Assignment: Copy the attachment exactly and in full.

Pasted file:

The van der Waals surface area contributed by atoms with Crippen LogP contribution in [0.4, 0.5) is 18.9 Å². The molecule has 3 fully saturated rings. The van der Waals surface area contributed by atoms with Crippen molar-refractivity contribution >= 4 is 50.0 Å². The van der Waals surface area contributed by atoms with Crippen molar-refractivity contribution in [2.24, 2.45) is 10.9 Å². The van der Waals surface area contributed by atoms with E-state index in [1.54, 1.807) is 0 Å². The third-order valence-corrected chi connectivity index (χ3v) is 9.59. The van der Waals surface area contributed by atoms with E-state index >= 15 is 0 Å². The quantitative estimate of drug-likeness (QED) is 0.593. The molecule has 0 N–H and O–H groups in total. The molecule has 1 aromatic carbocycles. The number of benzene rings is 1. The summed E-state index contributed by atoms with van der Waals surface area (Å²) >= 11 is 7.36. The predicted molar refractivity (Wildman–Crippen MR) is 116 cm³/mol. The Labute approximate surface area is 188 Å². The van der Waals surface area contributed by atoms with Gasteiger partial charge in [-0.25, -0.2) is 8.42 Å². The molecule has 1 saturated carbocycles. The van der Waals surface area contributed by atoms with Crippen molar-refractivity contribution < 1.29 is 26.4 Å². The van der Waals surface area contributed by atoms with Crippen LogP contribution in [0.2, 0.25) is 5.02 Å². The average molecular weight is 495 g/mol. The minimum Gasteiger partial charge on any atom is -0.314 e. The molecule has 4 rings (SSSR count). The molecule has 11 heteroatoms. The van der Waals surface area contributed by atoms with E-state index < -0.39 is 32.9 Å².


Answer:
The van der Waals surface area contributed by atoms with Crippen LogP contribution in [0.4, 0.5) is 18.9 Å². The molecule has 3 fully saturated rings. The van der Waals surface area contributed by atoms with Crippen molar-refractivity contribution >= 4 is 50.0 Å². The van der Waals surface area contributed by atoms with Crippen molar-refractivity contribution in [2.24, 2.45) is 10.9 Å². The van der Waals surface area contributed by atoms with E-state index in [1.54, 1.807) is 0 Å². The third-order valence-corrected chi connectivity index (χ3v) is 9.59. The van der Waals surface area contributed by atoms with E-state index >= 15 is 0 Å². The quantitative estimate of drug-likeness (QED) is 0.593. The molecule has 0 N–H and O–H groups in total. The molecule has 1 aromatic carbocycles. The number of benzene rings is 1. The summed E-state index contributed by atoms with van der Waals surface area (Å²) >= 11 is 7.36. The predicted molar refractivity (Wildman–Crippen MR) is 116 cm³/mol. The Labute approximate surface area is 188 Å². The van der Waals surface area contributed by atoms with Gasteiger partial charge in [-0.25, -0.2) is 8.42 Å². The molecule has 1 saturated carbocycles. The van der Waals surface area contributed by atoms with Crippen molar-refractivity contribution < 1.29 is 26.4 Å². The van der Waals surface area contributed by atoms with Crippen LogP contribution in [0.2, 0.25) is 5.02 Å². The average molecular weight is 495 g/mol. The minimum Gasteiger partial charge on any atom is -0.314 e. The molecule has 4 rings (SSSR count). The molecule has 11 heteroatoms. The van der Waals surface area contributed by atoms with E-state index < -0.39 is 32.9 Å².